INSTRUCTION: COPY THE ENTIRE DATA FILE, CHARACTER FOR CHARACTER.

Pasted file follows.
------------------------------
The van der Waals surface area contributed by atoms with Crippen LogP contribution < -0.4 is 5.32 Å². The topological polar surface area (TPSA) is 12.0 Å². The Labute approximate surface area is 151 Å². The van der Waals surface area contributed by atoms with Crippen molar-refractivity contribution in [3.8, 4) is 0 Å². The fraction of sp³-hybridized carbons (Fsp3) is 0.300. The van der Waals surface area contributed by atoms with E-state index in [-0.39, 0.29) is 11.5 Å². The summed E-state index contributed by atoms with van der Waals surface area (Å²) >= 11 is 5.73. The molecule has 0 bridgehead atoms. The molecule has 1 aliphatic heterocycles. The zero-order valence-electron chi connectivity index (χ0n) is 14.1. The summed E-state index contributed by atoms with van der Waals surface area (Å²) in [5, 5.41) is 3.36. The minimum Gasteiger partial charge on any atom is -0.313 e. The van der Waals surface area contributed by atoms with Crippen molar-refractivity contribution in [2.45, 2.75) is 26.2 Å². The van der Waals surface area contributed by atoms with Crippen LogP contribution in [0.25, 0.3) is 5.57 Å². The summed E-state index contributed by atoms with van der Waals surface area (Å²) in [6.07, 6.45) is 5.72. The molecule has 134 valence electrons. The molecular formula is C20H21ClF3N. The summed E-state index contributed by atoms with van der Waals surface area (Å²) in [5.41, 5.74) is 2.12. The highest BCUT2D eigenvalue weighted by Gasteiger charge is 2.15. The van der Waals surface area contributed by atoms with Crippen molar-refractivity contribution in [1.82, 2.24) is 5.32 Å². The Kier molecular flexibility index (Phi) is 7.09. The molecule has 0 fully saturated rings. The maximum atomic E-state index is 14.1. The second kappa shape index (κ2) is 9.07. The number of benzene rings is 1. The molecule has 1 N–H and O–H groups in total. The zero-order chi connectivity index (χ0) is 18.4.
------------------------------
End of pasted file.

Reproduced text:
The van der Waals surface area contributed by atoms with Crippen LogP contribution < -0.4 is 5.32 Å². The topological polar surface area (TPSA) is 12.0 Å². The Labute approximate surface area is 151 Å². The van der Waals surface area contributed by atoms with Crippen molar-refractivity contribution in [3.8, 4) is 0 Å². The fraction of sp³-hybridized carbons (Fsp3) is 0.300. The van der Waals surface area contributed by atoms with E-state index in [-0.39, 0.29) is 11.5 Å². The summed E-state index contributed by atoms with van der Waals surface area (Å²) >= 11 is 5.73. The molecule has 0 bridgehead atoms. The molecule has 1 aliphatic heterocycles. The zero-order valence-electron chi connectivity index (χ0n) is 14.1. The summed E-state index contributed by atoms with van der Waals surface area (Å²) in [5, 5.41) is 3.36. The minimum Gasteiger partial charge on any atom is -0.313 e. The van der Waals surface area contributed by atoms with Crippen molar-refractivity contribution in [2.45, 2.75) is 26.2 Å². The van der Waals surface area contributed by atoms with Crippen LogP contribution in [0.25, 0.3) is 5.57 Å². The summed E-state index contributed by atoms with van der Waals surface area (Å²) in [6.07, 6.45) is 5.72. The molecule has 134 valence electrons. The molecular formula is C20H21ClF3N. The summed E-state index contributed by atoms with van der Waals surface area (Å²) in [5.41, 5.74) is 2.12. The highest BCUT2D eigenvalue weighted by Gasteiger charge is 2.15. The van der Waals surface area contributed by atoms with Crippen molar-refractivity contribution in [1.82, 2.24) is 5.32 Å². The Kier molecular flexibility index (Phi) is 7.09. The molecule has 0 fully saturated rings. The maximum atomic E-state index is 14.1. The second kappa shape index (κ2) is 9.07. The number of benzene rings is 1. The molecule has 1 N–H and O–H groups in total. The zero-order chi connectivity index (χ0) is 18.4.